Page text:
Why reform of China’s anti-corruption agency is falling short
Dan Hough says a successful agency must not only be independent and beyond reproach, but also find allies in society to aid its work. These conditions just cannot be met in today’s China
China’s anti-corruption agency, the Central Commission for Discipline Inspection, has been in the news a lot this past week. The commission’s 128-member board has introduced a new code of conduct for discipline officers, part of an expanding system of internal oversight. Talk, however, is cheap; the practice is unlikely to be fundamentally different from what we have seen before.
To be fair to the reformers, getting the rules and regulations right is by no means straightforward. If we look at how these agencies work elsewhere, it’s clear many are ineffectual and arguably counterproductive, largely as they easily become politicised.
Many societies have created institutions tasked with tackling corruption. Their remits often differ, but more or less all draw inspiration from the work of the Independent Commission Against Corruption in Hong Kong and, to a lesser extent, the Corrupt Practices Investigation Bureau in Singapore. Bertrand de Speville, a former ICAC commissioner, believes the Hong Kong model works, and that other places would benefit by faithfully copying it.
Many anti-corruption agencies do use the ICAC as a template, but have adapted it to fit their particular setting. Sometimes that can indeed bring success; the agencies in Croatia, Indonesia and Latvia, for example, are regarded as significant contributors to the anti-corruption fight. The majority, however, are regarded as failures.
As researcher Gabriel Kuris has argued, if anti-corruption agencies are going to be successful, then three things need to be preserved.
Firstly, they need to be both independent and beyond reproach themselves. The Central Commission for Discipline Inspection clearly fails in this as it remains a tool of the ruling Communist Party. And it is simply not that case that the commission can investigate what and who it wants, when it wants. Plus, a documentary series recently aired on CCTV revealed that the commission itself has corruption issues that it needs to deal with.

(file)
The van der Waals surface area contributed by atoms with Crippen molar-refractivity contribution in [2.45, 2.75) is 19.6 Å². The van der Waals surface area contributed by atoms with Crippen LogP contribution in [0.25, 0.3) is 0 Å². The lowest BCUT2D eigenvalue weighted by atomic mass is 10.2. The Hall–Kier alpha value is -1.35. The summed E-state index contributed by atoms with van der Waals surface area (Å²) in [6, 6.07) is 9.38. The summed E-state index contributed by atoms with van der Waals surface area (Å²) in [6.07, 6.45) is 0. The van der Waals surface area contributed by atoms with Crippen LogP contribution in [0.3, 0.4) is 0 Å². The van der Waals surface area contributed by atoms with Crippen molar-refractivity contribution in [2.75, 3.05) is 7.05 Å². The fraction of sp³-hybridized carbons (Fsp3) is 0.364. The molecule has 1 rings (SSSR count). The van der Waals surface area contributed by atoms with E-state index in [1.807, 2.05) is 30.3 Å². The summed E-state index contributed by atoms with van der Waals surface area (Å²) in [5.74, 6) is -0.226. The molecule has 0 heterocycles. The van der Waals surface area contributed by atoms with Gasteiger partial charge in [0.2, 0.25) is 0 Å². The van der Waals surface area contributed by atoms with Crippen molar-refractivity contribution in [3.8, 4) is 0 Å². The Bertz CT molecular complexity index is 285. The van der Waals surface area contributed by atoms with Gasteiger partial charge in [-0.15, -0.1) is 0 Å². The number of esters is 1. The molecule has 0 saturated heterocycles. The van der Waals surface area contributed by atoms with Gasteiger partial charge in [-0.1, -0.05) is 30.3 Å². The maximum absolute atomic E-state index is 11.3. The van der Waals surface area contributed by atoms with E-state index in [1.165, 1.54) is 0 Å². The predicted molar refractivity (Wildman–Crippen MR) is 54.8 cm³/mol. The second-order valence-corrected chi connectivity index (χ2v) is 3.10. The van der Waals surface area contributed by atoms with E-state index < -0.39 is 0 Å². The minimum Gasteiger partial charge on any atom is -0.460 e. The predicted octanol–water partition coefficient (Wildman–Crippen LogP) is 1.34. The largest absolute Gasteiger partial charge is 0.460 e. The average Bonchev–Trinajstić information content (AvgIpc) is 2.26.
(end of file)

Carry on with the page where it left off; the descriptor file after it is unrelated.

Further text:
Watch: The first episode of a documentary series on the Central Commission for Discipline Commission
Secondly, anti-corruption agencies need to build alliances with others. These include civil society groups, the media and state institutions. In mainland China, the Communist Party refuses to allow these other parties to exist. Nonetheless, anti-corruption agencies need help. In Hong Kong, and in the West generally, that means talking to non-governmental organisations, relying on whatever a free press exposes, and so forth. In China, this won’t work. This means that the commission will be quite one-dimensional.
Finally, agencies need to think about how best to launch preventative measures. Developing the tools to both investigate and educate people about the ills of corruption is important. To this end, the commission has developed apps to help people report corruption in provinces such as Guangxi ( 廣西 ), Shandong ( 山東 ), Guangdong and Henan (河南).
But, the party is still scared of its own people and is reluctant to embrace genuine people power. It is worried that the introduction of any preventative measures can lead to control slipping out of its hands.
The story of anti-corruption agencies across the globe is not a particularly happy one. A small number have made a significant contribution to the anti-corruption fight. The vast majority, however, go down as failures. Given the way China’s commission is organised, one shouldn’t hold one’s breath about it eventually joining the elite group of success stories.
Professor Dan Hough is director of the Sussex Centre for the Study of Corruption at the University of Sussex in Britain